Not evaluated in patients with severe hepatic impairment (Child-Pugh class C or score of 10–15); no specific dosage recommendations.1 Use with caution.1 (See Hepatic Impairment under Cautions.)

Renal Impairment

Mild to moderate renal impairment (eGFR 30–89 mL/minute per 1.73 m2): Dosage adjustment not necessary.1

Severe renal impairment (eGFR <30 mL/minute per 1.73 m2): No specific dosage recommendations.1 Use with caution.1 (See Renal Impairment under Cautions.)

Cautions for Bremelanotide

Contraindications

  • Uncontrolled hypertension.1

  • Known cardiovascular disease.1 (See Cardiovascular Effects under Cautions.)

Warnings/Precautions

Cardiovascular Effects

Transient increases in BP and corresponding decreases in heart rate occur following administration of each dose of bremelanotide.1 9 Peak effects occur 2–4 hours following administration and generally return to baseline ≤12 hours after each dose.1 No additive effects on BP or heart rate observed following repeat daily dosing 24 hours apart for ≤16 days.1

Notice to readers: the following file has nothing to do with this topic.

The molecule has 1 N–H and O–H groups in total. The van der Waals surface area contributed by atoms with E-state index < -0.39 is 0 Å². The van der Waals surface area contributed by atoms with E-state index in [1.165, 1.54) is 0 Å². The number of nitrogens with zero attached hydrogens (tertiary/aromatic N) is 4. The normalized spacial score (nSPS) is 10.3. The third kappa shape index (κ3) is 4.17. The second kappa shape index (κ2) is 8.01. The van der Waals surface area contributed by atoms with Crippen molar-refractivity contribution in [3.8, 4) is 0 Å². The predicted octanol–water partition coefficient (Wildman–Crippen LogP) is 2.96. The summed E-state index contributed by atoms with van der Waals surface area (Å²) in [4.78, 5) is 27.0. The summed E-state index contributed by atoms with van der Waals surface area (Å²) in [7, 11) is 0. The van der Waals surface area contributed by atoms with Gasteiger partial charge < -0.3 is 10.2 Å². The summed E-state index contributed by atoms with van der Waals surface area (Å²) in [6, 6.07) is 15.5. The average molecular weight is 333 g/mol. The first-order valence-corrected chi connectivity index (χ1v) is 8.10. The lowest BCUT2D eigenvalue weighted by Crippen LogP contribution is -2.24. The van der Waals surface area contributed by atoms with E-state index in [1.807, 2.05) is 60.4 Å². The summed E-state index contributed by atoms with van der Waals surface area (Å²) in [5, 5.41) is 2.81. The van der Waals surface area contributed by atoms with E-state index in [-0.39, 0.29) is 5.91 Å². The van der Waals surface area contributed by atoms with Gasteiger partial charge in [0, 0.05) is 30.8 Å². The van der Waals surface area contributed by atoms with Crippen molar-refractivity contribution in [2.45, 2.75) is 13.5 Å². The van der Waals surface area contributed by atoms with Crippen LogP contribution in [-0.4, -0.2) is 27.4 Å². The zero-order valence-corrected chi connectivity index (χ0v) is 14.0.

Use in patients at high risk for cardiovascular disease not recommended.1 Contraindicated in patients with uncontrolled hypertension or known cardiovascular disease.1

Prior to initiating bremelanotide and periodically during therapy, consider the patient's cardiovascular risk and ensure that BP is well controlled.1 To minimize the risk of more pronounced BP effects, do not administer more frequently than one dose every 24 hours.1

Focal Hyperpigmentation